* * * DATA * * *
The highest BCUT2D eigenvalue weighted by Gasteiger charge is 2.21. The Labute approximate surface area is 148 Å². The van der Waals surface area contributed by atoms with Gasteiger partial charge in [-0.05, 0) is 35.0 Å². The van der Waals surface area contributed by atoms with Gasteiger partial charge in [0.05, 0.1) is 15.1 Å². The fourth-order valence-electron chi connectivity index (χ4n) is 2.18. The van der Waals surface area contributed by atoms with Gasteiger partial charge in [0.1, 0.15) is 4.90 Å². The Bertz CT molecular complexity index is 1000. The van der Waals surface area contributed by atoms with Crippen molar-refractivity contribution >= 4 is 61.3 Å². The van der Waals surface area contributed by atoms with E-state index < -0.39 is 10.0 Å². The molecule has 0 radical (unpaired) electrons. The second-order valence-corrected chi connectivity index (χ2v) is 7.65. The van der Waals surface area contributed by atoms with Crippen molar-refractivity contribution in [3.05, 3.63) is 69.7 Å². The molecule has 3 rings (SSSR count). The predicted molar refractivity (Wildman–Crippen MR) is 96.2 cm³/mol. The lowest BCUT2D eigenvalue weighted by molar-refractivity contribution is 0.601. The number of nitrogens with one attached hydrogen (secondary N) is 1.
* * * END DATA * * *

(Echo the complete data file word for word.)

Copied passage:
The highest BCUT2D eigenvalue weighted by Gasteiger charge is 2.21. The Labute approximate surface area is 148 Å². The van der Waals surface area contributed by atoms with Gasteiger partial charge in [-0.05, 0) is 35.0 Å². The van der Waals surface area contributed by atoms with Gasteiger partial charge in [0.05, 0.1) is 15.1 Å². The fourth-order valence-electron chi connectivity index (χ4n) is 2.18. The van der Waals surface area contributed by atoms with Gasteiger partial charge in [0.1, 0.15) is 4.90 Å². The Bertz CT molecular complexity index is 1000. The van der Waals surface area contributed by atoms with Crippen molar-refractivity contribution >= 4 is 61.3 Å². The van der Waals surface area contributed by atoms with E-state index < -0.39 is 10.0 Å². The molecule has 0 radical (unpaired) electrons. The second-order valence-corrected chi connectivity index (χ2v) is 7.65. The van der Waals surface area contributed by atoms with Crippen molar-refractivity contribution in [3.05, 3.63) is 69.7 Å². The molecule has 3 rings (SSSR count). The predicted molar refractivity (Wildman–Crippen MR) is 96.2 cm³/mol. The lowest BCUT2D eigenvalue weighted by molar-refractivity contribution is 0.601. The number of nitrogens with one attached hydrogen (secondary N) is 1.